Type: Virtual Manipulative

STEM Lessons - Model Eliciting Activity

Banana County Public School-Painters MEA:

This Model Eliciting Activity (MEA) is written at a 4th grade level.

This activity allows students to think critically using information provided. Students will write a procedure on how they determined which painting company would be suitable for the client.

Model Eliciting Activities, MEAs, are open-ended, interdisciplinary problem-solving activities that are meant to reveal students’ thinking about the concepts embedded in realistic situations. Click here to learn more about MEAs and how they can transform your classroom.

Best Graduation Venue:

This MEA asks fourth grade students to collaborate with their classmates to solve a problem. They have to use their previous knowledge of the area formula and apply it to a real world problem using a given data set. They will also be asked to reevaluate their solutions when additional data is added.

Model Eliciting Activities, MEAs, are open-ended, interdisciplinary problem-solving activities that are meant to reveal students’ thinking about the concepts embedded in realistic situations. Click here to learn more about MEAs and how they can transform your classroom.

Buy a house:

Students will be given specifications (specs) about a house and have to determine which house would be the best one for the client according to the families needs.

Model Eliciting Activities, MEAs, are open-ended, interdisciplinary problem-solving activities that are meant to reveal students’ thinking about the concepts embedded in realistic situations. Click here to learn more about MEAs and how they can transform your classroom.

Cupcake Shop Creator:

Students will become architects to determine the best layout for a new cupcake shop coming to town. Students will use area and perimeter to assist in presenting the best layout of the store. The factors that the students will need to consider are: kitchen space, front counter space, a bathroom, and a wall to display and sell merchandise.

Model Eliciting Activities, MEAs, are open-ended, interdisciplinary problem-solving activities that are meant to reveal students’ thinking about the concepts embedded in realistic situations. Click here to learn more about MEAs and how they can transform your classroom.

Field Day Fun:

In this MEA, students will choose their top choices of field day activities given the cost, number of adult supervisors needed, the area required for event, safety concerns, clean up required, number of students that can play at a time, and peer comments about the activity. Students will need to make trade-offs in cost when the "twist" provides budget restrictions. Students will calculate area and multiply whole numbers and decimal numbers.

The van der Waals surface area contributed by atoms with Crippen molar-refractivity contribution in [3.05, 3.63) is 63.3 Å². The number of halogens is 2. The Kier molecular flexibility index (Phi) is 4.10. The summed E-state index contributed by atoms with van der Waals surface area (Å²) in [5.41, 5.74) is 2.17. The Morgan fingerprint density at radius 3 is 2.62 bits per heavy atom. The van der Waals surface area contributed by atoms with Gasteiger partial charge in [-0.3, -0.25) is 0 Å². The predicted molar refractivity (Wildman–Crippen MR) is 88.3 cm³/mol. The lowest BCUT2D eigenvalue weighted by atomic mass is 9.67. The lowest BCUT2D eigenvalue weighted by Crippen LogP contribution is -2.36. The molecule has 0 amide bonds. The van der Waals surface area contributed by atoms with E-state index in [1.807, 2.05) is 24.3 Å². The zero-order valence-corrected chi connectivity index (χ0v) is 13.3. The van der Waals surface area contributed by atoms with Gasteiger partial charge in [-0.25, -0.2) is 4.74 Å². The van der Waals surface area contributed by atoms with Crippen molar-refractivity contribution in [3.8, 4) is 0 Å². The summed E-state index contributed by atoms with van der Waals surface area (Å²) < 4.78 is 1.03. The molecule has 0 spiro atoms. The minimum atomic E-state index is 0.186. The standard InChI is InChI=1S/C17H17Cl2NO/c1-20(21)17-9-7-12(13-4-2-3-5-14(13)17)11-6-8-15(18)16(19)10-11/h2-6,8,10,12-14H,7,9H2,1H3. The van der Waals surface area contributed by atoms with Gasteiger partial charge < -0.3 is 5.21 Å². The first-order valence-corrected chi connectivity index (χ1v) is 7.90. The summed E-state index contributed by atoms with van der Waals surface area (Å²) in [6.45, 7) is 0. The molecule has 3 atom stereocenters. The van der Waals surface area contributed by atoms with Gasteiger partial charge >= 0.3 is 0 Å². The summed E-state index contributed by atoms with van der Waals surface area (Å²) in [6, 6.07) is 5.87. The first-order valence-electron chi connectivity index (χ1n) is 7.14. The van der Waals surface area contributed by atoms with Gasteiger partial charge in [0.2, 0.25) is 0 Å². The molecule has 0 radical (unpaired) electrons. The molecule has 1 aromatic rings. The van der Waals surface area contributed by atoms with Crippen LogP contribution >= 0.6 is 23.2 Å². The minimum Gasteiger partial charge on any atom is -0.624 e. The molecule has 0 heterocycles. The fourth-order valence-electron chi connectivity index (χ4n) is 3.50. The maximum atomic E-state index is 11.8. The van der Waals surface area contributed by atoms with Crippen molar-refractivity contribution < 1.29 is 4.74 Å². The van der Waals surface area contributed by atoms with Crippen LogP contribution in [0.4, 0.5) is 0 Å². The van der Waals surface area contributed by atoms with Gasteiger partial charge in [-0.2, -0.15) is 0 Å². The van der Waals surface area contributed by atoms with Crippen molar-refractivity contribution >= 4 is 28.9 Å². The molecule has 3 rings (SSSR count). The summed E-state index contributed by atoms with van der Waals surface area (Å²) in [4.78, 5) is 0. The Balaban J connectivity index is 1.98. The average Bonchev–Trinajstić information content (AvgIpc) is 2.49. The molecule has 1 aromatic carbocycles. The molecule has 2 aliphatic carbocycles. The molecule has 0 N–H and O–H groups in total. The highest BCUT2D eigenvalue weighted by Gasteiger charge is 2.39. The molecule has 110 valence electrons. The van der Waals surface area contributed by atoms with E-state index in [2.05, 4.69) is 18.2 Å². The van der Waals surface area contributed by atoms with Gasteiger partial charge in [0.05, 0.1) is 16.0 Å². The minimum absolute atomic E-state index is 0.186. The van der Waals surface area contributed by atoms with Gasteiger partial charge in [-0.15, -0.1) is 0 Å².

Model Eliciting Activities, MEAs, are open-ended, interdisciplinary problem-solving activities that are meant to reveal students’ thinking about the concepts embedded in realistic situations. Click here to learn more about MEAs and how they can transform your classroom.

Light It Up:

In this MEA, students will work in collaborative groups to solve real-world, multi-step problems with whole numbers and decimals by using different mathematical operations such as addition, subtraction, multiplication and/or division. The students will be asked to assist a business/property owner in purchasing holiday lights for his property. They will need to read several ads and decide which product would be the best for the property. They will be provided with an office plan to calculate the perimeter of the building to then calculate how many holiday lights will need to be purchased and its total cost for each. They also need to take into consideration the owner's primary concerns. In the twist, the owner finds different holiday lights made from another material.

Model Eliciting Activities, MEAs, are open-ended, interdisciplinary problem-solving activities that are meant to reveal students’ thinking about the concepts embedded in realistic situations. Click here to learn more about MEAs and how they can transform your classroom.

Parks and Playgrounds:

The Park by the Bay is having its grand opening soon and your students are needed to help figure out what playground equipment to use. 4th grade students will look at a data set and make decisions as to how to rank the playground equipment. Also, students will practice their area and perimeter skills by calculating the area and perimeters for the different playground equipment.

Model Eliciting Activities, MEAs, are open-ended, interdisciplinary problem-solving activities that are meant to reveal students’ thinking about the concepts embedded in realistic situations. Click here to learn more about MEAs and how they can transform your classroom.

Party Planners:

The client is going to have a party and is in need of tables for a certain number of guests. The team needs to use a variety of tables that will fit the number of guests that are attending the party. The students will understand area and perimeter through this activity.

Model Eliciting Activities, MEAs, are open-ended, interdisciplinary problem-solving activities that are meant to reveal students’ thinking about the concepts embedded in realistic situations. Click here to learn more about MEAs and how they can transform your classroom.

Perfect Park Planning:

In this opened ended real world problem, students will work in groups to determine a procedure for ranking companies to build a park for a town. Students will need to calculate area, calculate the cost of the park, make decisions based on a data table, and write a letter to the mayor providing evidence for their decisions. Students will need to trade-off between the size and cost of the park as well as park features such as pond or lake and a sports field.